We take one final look back before celebrating the New Year. [a]listdaily speaks to Nicole Pike, director of games at Nielsen, to talk about the past year’s biggest gaming trends and how they might impact what’s to come in 2017.

Nicole Pike, director of games, Nielsen
Nicole Pike, director of games, Nielsen

What were some of this year’s biggest trends and developments in console gaming?

First and foremost, the biggest news of the year was the mid-generation console updates. Sony put out the PlayStation 4 Pro, Microsoft released the Xbox One S and announced Project Scorpio for 2017, and it’s the first time we’ve ever seen that happen within console lifetimes. It mimics the smartphone or Apple approach, where we don’t need to wait for a big new release, but manufacturers are starting to think about upgrades and keeping up with technology over the course of an existing system instead of letting it run its course over seven or eight years. The PS4 Pro had some very good sales over the holiday and the Xbox One S did very well, so I think it’ll be very interesting to see how Scorpio does next year. It’s a very different way of doing things on the console side.

Were you surprised by how well consumers took to these mid-generation hardware upgrades?

Yes and no. I think any time something new is happening, there’s always a little bit of skepticism around it, and I can see some consumers being frustrated by the fact that they bought a new console a couple of years ago, and may feel obsolete. There was definitely some skepticism going in, but at the same time, we all know that there’s a strong audience that bought the Xbox One and PS4 right when they released, and those are a committed group of consumers that are always buying the latest console technology. So, I think the opportunity for such a tech savvy group to upgrade was just the kind of product they were looking for. It’ll be interesting to see, in the next couple of years, how the sales of the Pro versus PS4 (original) and Scorpio versus Xbox One S compare to each other with later adopters.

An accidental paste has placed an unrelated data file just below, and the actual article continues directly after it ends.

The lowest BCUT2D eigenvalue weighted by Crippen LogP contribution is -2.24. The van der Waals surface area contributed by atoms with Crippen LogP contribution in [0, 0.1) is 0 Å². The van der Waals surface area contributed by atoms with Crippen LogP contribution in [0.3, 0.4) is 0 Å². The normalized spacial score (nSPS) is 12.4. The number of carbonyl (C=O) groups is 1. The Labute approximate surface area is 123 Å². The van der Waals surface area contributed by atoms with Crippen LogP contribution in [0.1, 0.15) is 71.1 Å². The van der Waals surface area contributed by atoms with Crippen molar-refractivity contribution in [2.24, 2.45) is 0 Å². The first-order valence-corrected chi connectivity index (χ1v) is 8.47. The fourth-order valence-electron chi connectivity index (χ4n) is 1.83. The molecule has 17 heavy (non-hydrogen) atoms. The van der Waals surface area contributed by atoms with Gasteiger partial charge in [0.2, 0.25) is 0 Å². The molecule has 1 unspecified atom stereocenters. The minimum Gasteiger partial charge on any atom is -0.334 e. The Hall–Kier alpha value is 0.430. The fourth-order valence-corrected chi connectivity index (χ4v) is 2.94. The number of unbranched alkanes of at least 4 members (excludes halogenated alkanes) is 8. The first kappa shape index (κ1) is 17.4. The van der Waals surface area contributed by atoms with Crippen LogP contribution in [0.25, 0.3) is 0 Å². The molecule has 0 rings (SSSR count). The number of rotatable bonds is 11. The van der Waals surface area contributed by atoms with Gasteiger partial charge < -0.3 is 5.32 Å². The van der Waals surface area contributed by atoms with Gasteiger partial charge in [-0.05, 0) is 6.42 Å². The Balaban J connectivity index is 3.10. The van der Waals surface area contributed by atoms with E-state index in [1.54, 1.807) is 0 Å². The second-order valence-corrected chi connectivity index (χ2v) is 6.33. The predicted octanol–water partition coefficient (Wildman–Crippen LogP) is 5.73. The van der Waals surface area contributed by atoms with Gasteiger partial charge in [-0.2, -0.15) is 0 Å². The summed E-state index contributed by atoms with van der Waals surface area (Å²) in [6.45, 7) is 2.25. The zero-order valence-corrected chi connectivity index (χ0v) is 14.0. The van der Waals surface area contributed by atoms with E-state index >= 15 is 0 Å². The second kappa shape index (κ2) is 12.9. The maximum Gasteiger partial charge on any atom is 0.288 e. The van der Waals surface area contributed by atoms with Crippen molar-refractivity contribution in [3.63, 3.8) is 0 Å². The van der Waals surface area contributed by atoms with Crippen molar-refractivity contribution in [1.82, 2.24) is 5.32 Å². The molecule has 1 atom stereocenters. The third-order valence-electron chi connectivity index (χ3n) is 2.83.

What do you think was this year’s biggest console game?

overwatch-sombraOverwatch, for a number of reasons, but mainly because it speaks to the idea that a game can be built from the ground up with eSports heavily in mind. It’s definitely a new trend that speaks to the importance of eSports within the category these days, but also the ability to bring out a new IP. Existing and annual franchises definitely dominate the console space, so with games like Overwatch and Destiny do well, we’re seeing some strong opportunities for new IPs to make place in the console industry—which is exciting, especially for consumers. Call of Duty still did well over the holidays, maybe not necessarily as strong as everyone would have thought, but Overwatch put new life into the console industry.

[The huge success of Overwatch] is probably the exception rather than the norm. Obviously, it takes a lot of money—especially for a new IP—on both the development side and marketing to compete with the stalwart franchises we have on the console space. While a company like Blizzard has the opportunity to make a big splash, I think it capitalized on the eSports trend. It just came at a really good time when there was an opportunity to expand past the five or six titles that dominate eSports today by jumping that trend while it was on the rise, which created more excitement and acceptance of it. But it also provided some innovations and changed up first-person shooters in a way that a lot of titles haven’t.

How did Nintendo do this year?